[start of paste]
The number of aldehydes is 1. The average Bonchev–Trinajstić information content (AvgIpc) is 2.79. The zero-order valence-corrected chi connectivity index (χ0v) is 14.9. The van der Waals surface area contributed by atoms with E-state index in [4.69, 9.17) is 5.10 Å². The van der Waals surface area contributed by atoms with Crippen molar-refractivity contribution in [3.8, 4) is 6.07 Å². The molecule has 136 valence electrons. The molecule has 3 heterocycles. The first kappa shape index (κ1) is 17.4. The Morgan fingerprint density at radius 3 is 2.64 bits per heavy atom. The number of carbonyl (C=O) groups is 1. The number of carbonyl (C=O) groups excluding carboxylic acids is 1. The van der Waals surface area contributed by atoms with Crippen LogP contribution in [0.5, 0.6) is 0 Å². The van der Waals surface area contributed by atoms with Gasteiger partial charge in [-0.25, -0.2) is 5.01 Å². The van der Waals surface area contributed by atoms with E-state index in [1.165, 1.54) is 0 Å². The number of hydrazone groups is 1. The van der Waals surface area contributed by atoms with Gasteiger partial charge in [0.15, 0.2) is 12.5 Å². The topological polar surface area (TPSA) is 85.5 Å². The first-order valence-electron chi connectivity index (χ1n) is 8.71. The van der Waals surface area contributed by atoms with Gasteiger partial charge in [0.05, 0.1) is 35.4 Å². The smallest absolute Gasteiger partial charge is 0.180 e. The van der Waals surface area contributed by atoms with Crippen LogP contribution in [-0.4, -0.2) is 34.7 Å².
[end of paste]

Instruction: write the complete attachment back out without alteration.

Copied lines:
The number of aldehydes is 1. The average Bonchev–Trinajstić information content (AvgIpc) is 2.79. The zero-order valence-corrected chi connectivity index (χ0v) is 14.9. The van der Waals surface area contributed by atoms with E-state index in [4.69, 9.17) is 5.10 Å². The van der Waals surface area contributed by atoms with Crippen molar-refractivity contribution in [3.8, 4) is 6.07 Å². The molecule has 136 valence electrons. The molecule has 3 heterocycles. The first kappa shape index (κ1) is 17.4. The Morgan fingerprint density at radius 3 is 2.64 bits per heavy atom. The number of carbonyl (C=O) groups is 1. The number of carbonyl (C=O) groups excluding carboxylic acids is 1. The van der Waals surface area contributed by atoms with Crippen LogP contribution in [0.5, 0.6) is 0 Å². The van der Waals surface area contributed by atoms with Gasteiger partial charge in [-0.25, -0.2) is 5.01 Å². The van der Waals surface area contributed by atoms with E-state index in [1.165, 1.54) is 0 Å². The number of hydrazone groups is 1. The van der Waals surface area contributed by atoms with Gasteiger partial charge in [0.15, 0.2) is 12.5 Å². The topological polar surface area (TPSA) is 85.5 Å². The first-order valence-electron chi connectivity index (χ1n) is 8.71. The van der Waals surface area contributed by atoms with Gasteiger partial charge in [0.05, 0.1) is 35.4 Å². The smallest absolute Gasteiger partial charge is 0.180 e. The van der Waals surface area contributed by atoms with Crippen LogP contribution in [-0.4, -0.2) is 34.7 Å².